Alumni Association Steps Up Digital Engagement During Lockdown

Jun 29, 2020

By Joanne Norell

When the COVID-19 pandemic shut down the Notre Dame campus in mid-March, students, faculty, and staff quickly pivoted to adjust to a new, digital normal. From online instruction to Zoom meetings and upticks in the use of various messaging platforms, even the least technically savvy among the campus community found ways to stay connected and maintain their academic and professional development.

At the Notre Dame Alumni Association, the transition to a virtual work model meant also replacing the myriad in-person engagement opportunities it hosts throughout each spring and summer. After the cancellation of events such as the Alumni Association Leadership Conference (scheduled for mid-April), Reunion (slated for early June), Family Volunteer Camp (planned throughout July) and a host of Hesburgh Lectures and UND Celebrations with local clubs across the country — among other smaller events — the association endeavored to find fresh ways to engage with its alumni, parents, and friends, albeit digitally.

“I have been humbled by the breadth of opportunities the Alumni Association has been able to offer our students, alumni, parents, and friends since many of us were sent home from work and school in March,” said executive director Dolly Duffy. “I’m grateful for the work our team has done to bring Notre Dame into the homes of the ND family in the face of so many unknowns.”

The Alumni Association connects with the Notre Dame family on a number of fronts, from relaying campus news to supporting local clubs, fostering spirituality, and aiding career and alumni education efforts. The onset of the pandemic necessitated a digital shift in all of these areas.

These are just some of the ways the NDAA has adapted to a virtual approach:

  • Weekly Digest: In an effort to keep alumni, parents, and friends apprised of updates coming from campus, the association shifted its monthly email newsletter strategy to a weekly digest sharing news, stories, things to do, and resources for career, education, and spirituality. With an audience of nearly 200,000, the weekly update provided a regular window into the campus response and kept its recipients connected to the University during a time of isolation.
  • Be The Light: To recognize the many members of the Notre Dame family fighting on the front lines of the pandemic, the NDAA solicited nominations and ultimately highlighted 65 alumni, parents, and friends through long- and short-form features. 
  • Weekly Masses and Rosaries: As the pandemic kept many at home, the association — in partnership with Campus Ministry — live streamed Dillon Hall’s weekly Milkshake Masses and offered a Rosary at the Grotto each Friday.   
  • Club and Affinity Group Efforts: The NDAA has supported the individual efforts of its clubs and offered digital resources, such as Alumni Association Leadership Conference content, virtual networking meetings and gatherings, and a virtual town hall with Duffy, for club leadership. The association has also supported initiatives such as Dial-A-Domer, a program to check in with members of the Notre Dame family to fight isolation during social distancing. Additionally, a yard sign initiative supported by more than 40 participating clubs allowed alumni, parents, and friends to support the Class of 2020 by displaying an NDAA-designed sign in their yards. Clubs and affinity groups have also hosted other virtual events, such as trivia nights and Zumba classes.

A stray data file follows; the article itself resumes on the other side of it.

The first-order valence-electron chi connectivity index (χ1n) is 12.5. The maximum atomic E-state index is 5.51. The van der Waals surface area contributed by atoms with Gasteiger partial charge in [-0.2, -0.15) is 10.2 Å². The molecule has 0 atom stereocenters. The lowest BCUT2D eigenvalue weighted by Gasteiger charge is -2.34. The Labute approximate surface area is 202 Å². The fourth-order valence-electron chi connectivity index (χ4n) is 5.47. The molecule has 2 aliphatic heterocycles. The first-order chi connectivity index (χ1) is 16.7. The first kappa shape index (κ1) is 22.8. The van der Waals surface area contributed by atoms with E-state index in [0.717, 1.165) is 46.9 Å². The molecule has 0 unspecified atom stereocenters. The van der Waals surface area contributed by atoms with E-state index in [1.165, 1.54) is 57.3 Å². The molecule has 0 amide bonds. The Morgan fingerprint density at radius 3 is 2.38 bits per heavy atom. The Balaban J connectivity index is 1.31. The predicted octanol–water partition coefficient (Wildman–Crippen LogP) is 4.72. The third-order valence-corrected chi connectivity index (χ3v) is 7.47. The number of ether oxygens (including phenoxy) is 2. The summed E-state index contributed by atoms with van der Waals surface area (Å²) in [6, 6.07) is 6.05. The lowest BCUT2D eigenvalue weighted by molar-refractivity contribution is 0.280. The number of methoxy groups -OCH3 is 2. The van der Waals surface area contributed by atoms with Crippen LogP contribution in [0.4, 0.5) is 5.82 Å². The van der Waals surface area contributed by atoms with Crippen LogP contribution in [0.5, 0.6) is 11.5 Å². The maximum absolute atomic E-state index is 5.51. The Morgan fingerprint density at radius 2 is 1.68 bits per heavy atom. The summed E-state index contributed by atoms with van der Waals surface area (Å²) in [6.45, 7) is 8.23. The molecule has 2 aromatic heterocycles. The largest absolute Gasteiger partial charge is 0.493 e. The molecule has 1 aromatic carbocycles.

• Grotto Prayer Requests: Though the NDAA fields Grotto Prayer Requests throughout the year, the association saw a nearly 50 percent increase in average monthly submissions between March and June.
  • ThinkND: The NDAA continued to promote this online learning community, sending out a weekly digest to a growing audience of 9,600, and launching a LinkedIn page that has grown to nearly 500 members.
  • Kylemore Book Club: In partnership with Kylemore Abbey Global Centre, Keough Naughton Institute for Irish Studies, ND International, College of Arts & Letters, Keough School of Global Affairs, and ND Learning, the Kylemore Book Club is an open, multimedia, educational enrichment program featuring Notre Dame’s expert faculty. The debut program, “Literature and Film in Lockdown,” has attracted more than 500 registrants.
  • Reunion: With the 2020 Reunion postponed until 2021, the NDAA has found other ways to acknowledge this year’s graduation milestones, including offering virtual Masses for each five-year class and a commemorative gift for the Class of 1970 on the occasion of 50 years.
  • Career and Professional: As many in the ND family struggled with the realities of the economic recession related to the pandemic, the association partnered with the University’s human resources department to offer career services including interview prep, career consults, and resume, cover letter, and profile reviews. The team also redoubled its efforts to grow its IrishCompass platform, the online networking platform for Notre Dame students and alumni.
  • Digital Community-Building Tools: The NDAA also sought to connect with alumni, parents, and students by providing digital affinity resources via social media. Around Commencement, the association provided frames for Facebook profile pictures as a way for the ND family to digitally support the Class of 2020. The frames bore messages such as "I support the class of 2020" and "Class of 2020 #NDalumni." Other frames allowed alumni and friends to show their Notre Dame pride with frames that read "ND Mom," "ND Alumni," and "We Are ND." Additionally, the team created an “Irish Family Fun Pack,” a digital PDF that provided activities for alumni and friends of all ages. It included coloring pages, crossword puzzles, word searches and jumbles, and ND trivia.
     

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